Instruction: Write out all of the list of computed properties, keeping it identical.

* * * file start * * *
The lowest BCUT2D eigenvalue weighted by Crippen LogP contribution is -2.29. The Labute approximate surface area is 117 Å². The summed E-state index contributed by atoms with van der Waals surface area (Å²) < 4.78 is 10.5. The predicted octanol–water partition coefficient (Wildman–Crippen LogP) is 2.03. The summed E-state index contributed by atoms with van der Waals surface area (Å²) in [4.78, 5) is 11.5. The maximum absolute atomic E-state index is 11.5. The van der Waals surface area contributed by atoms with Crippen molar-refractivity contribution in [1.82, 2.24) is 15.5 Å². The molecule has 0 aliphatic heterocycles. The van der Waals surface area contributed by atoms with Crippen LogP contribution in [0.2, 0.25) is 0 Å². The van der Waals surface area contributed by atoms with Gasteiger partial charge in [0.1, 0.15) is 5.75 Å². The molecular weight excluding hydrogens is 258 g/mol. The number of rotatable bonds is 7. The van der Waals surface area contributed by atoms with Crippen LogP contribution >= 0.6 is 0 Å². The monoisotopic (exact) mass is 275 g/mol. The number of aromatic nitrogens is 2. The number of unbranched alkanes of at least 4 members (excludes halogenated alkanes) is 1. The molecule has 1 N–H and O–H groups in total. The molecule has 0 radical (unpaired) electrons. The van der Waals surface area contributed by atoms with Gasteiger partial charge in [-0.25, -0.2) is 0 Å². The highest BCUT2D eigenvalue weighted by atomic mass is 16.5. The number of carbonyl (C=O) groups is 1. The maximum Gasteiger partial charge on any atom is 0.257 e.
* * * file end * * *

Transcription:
The lowest BCUT2D eigenvalue weighted by Crippen LogP contribution is -2.29. The Labute approximate surface area is 117 Å². The summed E-state index contributed by atoms with van der Waals surface area (Å²) < 4.78 is 10.5. The predicted octanol–water partition coefficient (Wildman–Crippen LogP) is 2.03. The summed E-state index contributed by atoms with van der Waals surface area (Å²) in [4.78, 5) is 11.5. The maximum absolute atomic E-state index is 11.5. The van der Waals surface area contributed by atoms with Crippen molar-refractivity contribution in [1.82, 2.24) is 15.5 Å². The molecule has 0 aliphatic heterocycles. The van der Waals surface area contributed by atoms with Crippen LogP contribution in [0.2, 0.25) is 0 Å². The van der Waals surface area contributed by atoms with Gasteiger partial charge in [0.1, 0.15) is 5.75 Å². The molecular weight excluding hydrogens is 258 g/mol. The number of rotatable bonds is 7. The van der Waals surface area contributed by atoms with Crippen LogP contribution >= 0.6 is 0 Å². The monoisotopic (exact) mass is 275 g/mol. The number of aromatic nitrogens is 2. The number of unbranched alkanes of at least 4 members (excludes halogenated alkanes) is 1. The molecule has 1 N–H and O–H groups in total. The molecule has 0 radical (unpaired) electrons. The van der Waals surface area contributed by atoms with Gasteiger partial charge in [-0.25, -0.2) is 0 Å². The highest BCUT2D eigenvalue weighted by atomic mass is 16.5. The number of carbonyl (C=O) groups is 1. The maximum Gasteiger partial charge on any atom is 0.257 e.